3. #103
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    Quote Originally Posted by Six jours View Post
    Oh, and I am essentially a self-taught framebuilder. I bought a Paterek manual and just started goofing around, eventually ending up with functional frames. Nothing has yet fallen apart on me, but I still tell people they maybe shouldn't ride behind me in the paceline.
    I still remember vividly one day when I was riding in a pack and suddenly there was a piece of shiny metal that bounced off the road and was flying toward my face. I managed to avoid it without crashing (or crashing into anyone), but it sure got my adrenalin going. Turns out the rack had come apart on a rider's Bagman rear rack.

    Did you teach yourself to do lugged joints, fillet brazed, or TIG-welded? (Is there any other alternative to these three?)

    Nick

  4. #104
    Senior Member rowebr's Avatar
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    This is an interesting discussion, its been informative to follow along. I will add my two cents based on my own experience.

    I have only one road bike, a 1981 Bianchi Limited. I rode it for a couple years with 700x28mm tires. About a year and a half ago I converted it to 650B and have since been riding on 650Bx38mm tires.

    The 650B version of my bike is better in all respects. The smoother ride and overall comfort difference is huge. What was surprising is the handling became more responsive so that it was easier to choose a line and hold it, and together with the extra traction and smooth ride I quickly became way more confident when descending. I used to be very tentative on descents but now I can really let it fly. Brevets are much more fun on the 650B version and I will never change it back to 700c.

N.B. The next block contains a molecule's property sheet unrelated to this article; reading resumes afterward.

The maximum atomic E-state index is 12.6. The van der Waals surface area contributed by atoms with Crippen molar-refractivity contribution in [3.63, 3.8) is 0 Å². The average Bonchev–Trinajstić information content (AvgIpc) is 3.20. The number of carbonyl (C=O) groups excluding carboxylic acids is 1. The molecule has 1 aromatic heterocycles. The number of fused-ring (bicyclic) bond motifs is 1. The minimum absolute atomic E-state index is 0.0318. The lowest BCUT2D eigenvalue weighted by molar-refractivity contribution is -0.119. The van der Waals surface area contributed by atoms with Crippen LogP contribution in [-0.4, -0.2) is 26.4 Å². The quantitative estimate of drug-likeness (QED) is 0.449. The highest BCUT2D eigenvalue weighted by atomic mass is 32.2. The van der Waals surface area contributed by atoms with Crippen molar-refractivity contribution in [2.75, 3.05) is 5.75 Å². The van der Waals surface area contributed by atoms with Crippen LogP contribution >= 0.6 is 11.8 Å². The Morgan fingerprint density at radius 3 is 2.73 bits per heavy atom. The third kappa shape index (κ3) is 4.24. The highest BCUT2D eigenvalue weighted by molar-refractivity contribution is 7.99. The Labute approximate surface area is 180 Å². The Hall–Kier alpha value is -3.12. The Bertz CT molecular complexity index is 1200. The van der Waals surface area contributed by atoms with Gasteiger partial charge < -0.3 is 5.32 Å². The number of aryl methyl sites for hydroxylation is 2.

For years I've carried my gear in a Carradice saddlebag. A few months ago the curiosity about handlebar bags finally got to me so I set up a front rack and got a Berthoud decauler and the Ironweed handlear bag. This experiment failed miserably. The bike handled like an overfilled wheelbarrow, it was even a struggle to take one hand off the bars to reach the downtube shifters. However, I can strap a U-Lock to the front rack and the handling is fine. I think the problem was that the geometry of my bike and the particulars of the rack and decauler resulted in the bag being pushed too far forward. Since the bike handles great with a ton of gear in the saddlebag I will stick with that setup.

    I wish I knew more about why my 650B experiment went so well, and my handlebar bag experiment went so badly, so that I could make better recommendations to others who are interested in trying those things.